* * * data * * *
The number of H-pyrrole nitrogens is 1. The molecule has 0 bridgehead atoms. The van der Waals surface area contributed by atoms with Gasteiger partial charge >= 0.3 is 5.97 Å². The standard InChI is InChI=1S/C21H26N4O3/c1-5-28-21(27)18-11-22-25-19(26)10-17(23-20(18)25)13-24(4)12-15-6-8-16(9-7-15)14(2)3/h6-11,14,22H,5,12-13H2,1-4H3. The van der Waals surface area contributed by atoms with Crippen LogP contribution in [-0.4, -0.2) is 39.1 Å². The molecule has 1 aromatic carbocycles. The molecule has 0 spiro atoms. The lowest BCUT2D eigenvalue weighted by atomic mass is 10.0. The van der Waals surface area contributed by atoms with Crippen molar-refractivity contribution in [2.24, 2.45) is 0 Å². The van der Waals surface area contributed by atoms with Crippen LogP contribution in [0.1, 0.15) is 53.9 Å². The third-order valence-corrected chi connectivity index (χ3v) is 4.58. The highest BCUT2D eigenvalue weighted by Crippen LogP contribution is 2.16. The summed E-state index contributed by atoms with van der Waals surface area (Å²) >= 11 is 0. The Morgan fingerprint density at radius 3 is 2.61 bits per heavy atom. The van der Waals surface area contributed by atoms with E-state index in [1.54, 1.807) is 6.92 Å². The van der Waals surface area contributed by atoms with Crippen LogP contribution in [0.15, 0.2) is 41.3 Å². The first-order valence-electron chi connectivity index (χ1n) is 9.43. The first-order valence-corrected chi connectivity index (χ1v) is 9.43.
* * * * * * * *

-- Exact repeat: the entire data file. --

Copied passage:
The number of H-pyrrole nitrogens is 1. The molecule has 0 bridgehead atoms. The van der Waals surface area contributed by atoms with Gasteiger partial charge >= 0.3 is 5.97 Å². The standard InChI is InChI=1S/C21H26N4O3/c1-5-28-21(27)18-11-22-25-19(26)10-17(23-20(18)25)13-24(4)12-15-6-8-16(9-7-15)14(2)3/h6-11,14,22H,5,12-13H2,1-4H3. The van der Waals surface area contributed by atoms with Crippen LogP contribution in [-0.4, -0.2) is 39.1 Å². The molecule has 1 aromatic carbocycles. The molecule has 0 spiro atoms. The lowest BCUT2D eigenvalue weighted by atomic mass is 10.0. The van der Waals surface area contributed by atoms with Crippen molar-refractivity contribution in [2.24, 2.45) is 0 Å². The van der Waals surface area contributed by atoms with Crippen LogP contribution in [0.1, 0.15) is 53.9 Å². The third-order valence-corrected chi connectivity index (χ3v) is 4.58. The highest BCUT2D eigenvalue weighted by Crippen LogP contribution is 2.16. The summed E-state index contributed by atoms with van der Waals surface area (Å²) >= 11 is 0. The Morgan fingerprint density at radius 3 is 2.61 bits per heavy atom. The van der Waals surface area contributed by atoms with E-state index in [1.54, 1.807) is 6.92 Å². The van der Waals surface area contributed by atoms with Crippen LogP contribution in [0.15, 0.2) is 41.3 Å². The first-order valence-electron chi connectivity index (χ1n) is 9.43. The first-order valence-corrected chi connectivity index (χ1v) is 9.43.